News Release 2014-96 | July 1, 2014
OCC Reports First Quarter Trading Revenue of $6.1 Billion
WASHINGTON — Insured U.S. commercial banks and savings associations reported trading revenue of $6.1 billion in the first quarter of 2014, up $3.2 billion, or 108 percent, from $2.9 billion in the fourth quarter, the Office of the Comptroller of the Currency reported today in the OCC's Quarterly Report on Bank Trading and Derivatives Activities. "The seasonal rebound in trading revenue occurred, as it does every year,” said Kurt Wilhelm, Director of the Financial Markets Group.
Mr. Wilhelm noted that trading revenue has increased in the first quarter relative to the fourth quarter every year since 2000. Moreover, the first quarter has been the year’s strongest quarter nine times, and was the second strongest quarter in four of the other five years. “The seasonal effect is quite strong at the beginning of the year. But, comparing the first quarter to the first quarter of 2013, trading revenue, particularly for interest rate products, has trended lower.”
Trading revenue in the first quarter was $1.4 billion, or 18 percent, lower than in the first quarter of 2013. Mr. Wilhelm noted that revenue from interest rate and foreign exchange products of $4.0 billion during the first quarter was $1.4 billion lower than in the first quarter of 2013, matching the overall decline in trading revenue. “The extended period of both low interest rates and low volatility has weakened client demand for risk management transactions.” Credit exposures from derivatives fell for the seventh consecutive quarter. Net current credit exposure (NCCE), the primary metric the OCC uses to measure credit risk in derivatives activities, decreased $19 billion, or 6 percent, to $279 billion during the first quarter. “The decline in credit exposure was driven by trade compression, as market yields did not change appreciably in the first quarter,” said Mr. Wilhelm. “Swap contracts fell by $11 trillion during the quarter, as dealer banks continue to work aggressively together to eliminate trades that offset each other.”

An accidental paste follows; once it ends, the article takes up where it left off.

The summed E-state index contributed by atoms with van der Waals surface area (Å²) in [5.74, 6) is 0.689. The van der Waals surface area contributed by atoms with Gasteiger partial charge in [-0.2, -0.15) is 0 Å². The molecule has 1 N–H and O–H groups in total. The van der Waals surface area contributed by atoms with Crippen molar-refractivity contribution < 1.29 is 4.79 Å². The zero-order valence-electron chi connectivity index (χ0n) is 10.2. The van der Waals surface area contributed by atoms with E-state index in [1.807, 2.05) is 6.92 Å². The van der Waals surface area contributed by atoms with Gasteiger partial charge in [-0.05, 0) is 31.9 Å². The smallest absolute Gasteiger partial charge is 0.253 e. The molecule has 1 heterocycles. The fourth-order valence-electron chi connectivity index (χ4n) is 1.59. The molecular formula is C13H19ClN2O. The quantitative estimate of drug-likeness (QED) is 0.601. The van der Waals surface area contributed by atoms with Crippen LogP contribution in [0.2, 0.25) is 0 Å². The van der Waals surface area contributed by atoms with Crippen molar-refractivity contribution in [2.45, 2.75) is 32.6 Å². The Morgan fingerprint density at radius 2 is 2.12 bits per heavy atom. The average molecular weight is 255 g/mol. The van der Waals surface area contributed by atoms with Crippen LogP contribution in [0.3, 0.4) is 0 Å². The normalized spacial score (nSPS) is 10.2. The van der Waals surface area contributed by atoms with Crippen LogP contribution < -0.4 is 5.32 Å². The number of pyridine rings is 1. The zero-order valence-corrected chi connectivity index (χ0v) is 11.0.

Mr. Wilhelm noted that reducing notionals permits banks to reduce capital requirements on derivatives transactions, as well as to reduce operational risk.
The report shows that the notional amount of derivatives held by insured U.S. commercial banks declined $6.4 trillion, or 3 percent, from the fourth quarter to $231 trillion. “Trade compression continues to reduce the volume of notional derivatives outstanding,” said Mr. Wilhelm. Trade compression involves aggregating a large number of trades with similar factors, such as risk or cash flow, into fewer trades.
OCC also reported:
- Banks hold collateral to cover 84 percent of their NCCE. The quality of the collateral is very high, as 77 percent is cash (U.S. dollar and non-dollar).
- Trading risk exposure, as measured by average value-at-risk (VaR), has begun to increase for several of the large bank dealers, after generally bottoming out in the third quarter of 2013.
- Receivables from interest rate contracts declined $333 billion, or 12 percent, to $2.5 trillion, due to trade compression activities.
- Derivatives contracts are concentrated in a small number of institutions. The largest four banks hold 92 percent of the total notional amount of derivatives, while the largest 25 banks hold nearly 100 percent.
- Derivative contracts remain concentrated in interest rate products, which represent 80.6 percent of total derivative notional values, down from 82.1 percent in the fourth quarter. On a product basis, swap products represent 60.5 percent of total derivatives notionals, down from 63.6 percent in the fourth quarter.
- Credit default swaps are the dominant product in the credit derivatives market, representing 96.3 percent of total credit derivatives.
- The number of commercial banks and savings associations holding derivatives was 1,395 in the first quarter, up from 1,383 in the fourth quarter.
A copy of the OCC’s Quarterly Report on Bank Trading and Derivatives Activities: First Quarter 2014 is available on the OCC’s Website.